Even if money is given as general operating support (in the form of ongoing government funding, for example) there are generally implied restraints placed on the funds. Those groups that use money in what are considered inappropriate ways - on "unreasonable" administration costs, for example - will quickly earn disapproval.
Sponsors and partners often place even more explicit demands on the use of their resources than funder stakeholders. These may include public acknowledgement, naming rights, access to membership lists, etc. Usually sponsors' and partners' requirements will be spelled out in an agreement signed by both parties beforehand. However, their interests (spelled out or otherwise) must also be considered by a governing board - that is, if the group wants to continue or expand the relationship.
Important partners for your organisation might include businesses you have entered into a formal relationship with, your local council, local MPs, other not-for-profit organisations you collaborate with, your peak body, etc.
Most not-for-profit organisations receive tax breaks in some form or another, although what sort of concessions will depend on the type of organisation and its function. In return for the financial advantages these concessions provide, there is an expectation by society that community groups will act responsibly, remain true to their missions and in so doing make a contribution to society. Community groups must take this expectation into account when making decisions about the organisation's future.
Because of the huge range of competing interests, it may be difficult for community groups to ascertain exactly who they are operating for - and what weight to give to those competing interests. For example, a user of homelessness services may have a completely different idea about the best way of addressing his or her needs than the staff that run the service, the business that is sponsoring the program or the government body that is providing operating support.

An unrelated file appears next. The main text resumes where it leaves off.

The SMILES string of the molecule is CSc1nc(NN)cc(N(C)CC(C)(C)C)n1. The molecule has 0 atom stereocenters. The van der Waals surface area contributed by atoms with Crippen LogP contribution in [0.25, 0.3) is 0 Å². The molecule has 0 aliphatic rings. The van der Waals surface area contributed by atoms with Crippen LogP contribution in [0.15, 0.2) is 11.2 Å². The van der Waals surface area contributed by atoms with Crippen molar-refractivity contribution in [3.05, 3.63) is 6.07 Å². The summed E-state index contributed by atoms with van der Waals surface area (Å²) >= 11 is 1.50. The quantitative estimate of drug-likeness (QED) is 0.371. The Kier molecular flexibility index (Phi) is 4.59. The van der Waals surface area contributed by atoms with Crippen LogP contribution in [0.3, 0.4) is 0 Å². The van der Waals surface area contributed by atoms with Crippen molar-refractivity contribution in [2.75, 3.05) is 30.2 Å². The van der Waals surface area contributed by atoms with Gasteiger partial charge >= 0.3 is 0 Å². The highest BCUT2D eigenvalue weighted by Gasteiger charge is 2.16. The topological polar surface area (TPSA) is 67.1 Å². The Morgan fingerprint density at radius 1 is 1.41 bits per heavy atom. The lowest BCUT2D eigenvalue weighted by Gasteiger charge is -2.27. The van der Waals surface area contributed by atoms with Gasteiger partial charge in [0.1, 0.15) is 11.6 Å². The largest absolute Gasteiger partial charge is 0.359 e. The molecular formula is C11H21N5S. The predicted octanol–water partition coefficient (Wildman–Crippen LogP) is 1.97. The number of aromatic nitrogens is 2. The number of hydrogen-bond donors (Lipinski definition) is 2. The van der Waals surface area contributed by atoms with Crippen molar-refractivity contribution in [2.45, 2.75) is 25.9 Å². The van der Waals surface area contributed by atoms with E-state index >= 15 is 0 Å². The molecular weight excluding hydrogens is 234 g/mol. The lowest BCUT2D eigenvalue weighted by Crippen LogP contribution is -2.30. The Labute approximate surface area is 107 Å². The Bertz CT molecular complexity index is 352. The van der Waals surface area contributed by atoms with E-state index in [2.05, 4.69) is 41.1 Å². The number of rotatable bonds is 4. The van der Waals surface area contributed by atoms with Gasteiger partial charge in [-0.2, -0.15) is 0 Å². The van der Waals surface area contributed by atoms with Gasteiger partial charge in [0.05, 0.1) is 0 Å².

The view of stakeholders may also be widened to include people and groups adversely affected by the service - so the view of the person who owns the house next door to a noisy animal shelter may also need to be taken into account in deliberations.
And to complicate matters further, there are also legal requirements to consider.
In legal terms, an organisation's board must serve first and foremost the group itself - not individual members or the group's employees. An obligation to the group's creditors sits alongside that owed to the community group's members. This effectively acts as a limitation on the board's duty to act in the interests of the members. It means that you cannot authorise an action contrary to the interests of creditors if the group is approaching insolvency. Put simply, when the community group is in financial difficulty, board members must consider the interests of creditors before those of members.
The legal question of to whom a fiduciary duty is owed is complicated by the current trend of the law to consider social responsibilities as well. To date, such considerations have not become established law (and, in any case, have been directed mainly at banks and insurance companies), but not-for-profit board members are advised to stay up-to-date on this issues, as this area law appears to be in a state of flux.A good way of working out who your stakeholders are and how important they are to your planning process is to work through your "circles of involvement" - starting at the centre with your board, staff and consumers, and working your way out to your friends, members and donors, then out further still to your partners, council, peak bodies, and so on.
This will help you to be clear in your own mind exactly who you are planning for, and what consideration you should give those competing interests in making decisions affecting the group. Don't forget to take into account your legal and financial responsibilities.